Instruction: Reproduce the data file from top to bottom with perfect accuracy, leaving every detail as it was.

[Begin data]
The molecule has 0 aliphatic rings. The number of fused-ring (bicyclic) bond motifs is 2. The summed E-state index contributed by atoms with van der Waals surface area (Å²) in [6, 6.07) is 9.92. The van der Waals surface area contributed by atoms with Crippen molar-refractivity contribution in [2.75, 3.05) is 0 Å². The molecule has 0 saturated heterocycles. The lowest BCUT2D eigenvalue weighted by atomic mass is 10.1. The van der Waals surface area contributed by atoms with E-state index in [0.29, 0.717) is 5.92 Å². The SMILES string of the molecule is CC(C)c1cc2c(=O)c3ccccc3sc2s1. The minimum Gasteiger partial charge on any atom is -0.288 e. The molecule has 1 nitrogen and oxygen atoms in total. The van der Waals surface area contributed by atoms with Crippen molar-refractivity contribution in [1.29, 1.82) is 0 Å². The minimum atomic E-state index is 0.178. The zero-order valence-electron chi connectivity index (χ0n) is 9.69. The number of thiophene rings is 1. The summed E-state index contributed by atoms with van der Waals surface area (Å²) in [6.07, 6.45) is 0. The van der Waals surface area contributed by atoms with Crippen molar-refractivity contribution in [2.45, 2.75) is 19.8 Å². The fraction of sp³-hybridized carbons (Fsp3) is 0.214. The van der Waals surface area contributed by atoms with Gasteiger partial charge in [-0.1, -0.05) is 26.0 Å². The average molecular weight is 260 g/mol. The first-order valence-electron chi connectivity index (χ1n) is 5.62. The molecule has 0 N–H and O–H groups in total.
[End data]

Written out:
The molecule has 0 aliphatic rings. The number of fused-ring (bicyclic) bond motifs is 2. The summed E-state index contributed by atoms with van der Waals surface area (Å²) in [6, 6.07) is 9.92. The van der Waals surface area contributed by atoms with Crippen molar-refractivity contribution in [2.75, 3.05) is 0 Å². The molecule has 0 saturated heterocycles. The lowest BCUT2D eigenvalue weighted by atomic mass is 10.1. The van der Waals surface area contributed by atoms with E-state index in [0.29, 0.717) is 5.92 Å². The SMILES string of the molecule is CC(C)c1cc2c(=O)c3ccccc3sc2s1. The minimum Gasteiger partial charge on any atom is -0.288 e. The molecule has 1 nitrogen and oxygen atoms in total. The van der Waals surface area contributed by atoms with Crippen molar-refractivity contribution in [1.29, 1.82) is 0 Å². The minimum atomic E-state index is 0.178. The zero-order valence-electron chi connectivity index (χ0n) is 9.69. The number of thiophene rings is 1. The summed E-state index contributed by atoms with van der Waals surface area (Å²) in [6.07, 6.45) is 0. The van der Waals surface area contributed by atoms with Crippen molar-refractivity contribution in [2.45, 2.75) is 19.8 Å². The fraction of sp³-hybridized carbons (Fsp3) is 0.214. The van der Waals surface area contributed by atoms with Gasteiger partial charge in [-0.1, -0.05) is 26.0 Å². The average molecular weight is 260 g/mol. The first-order valence-electron chi connectivity index (χ1n) is 5.62. The molecule has 0 N–H and O–H groups in total.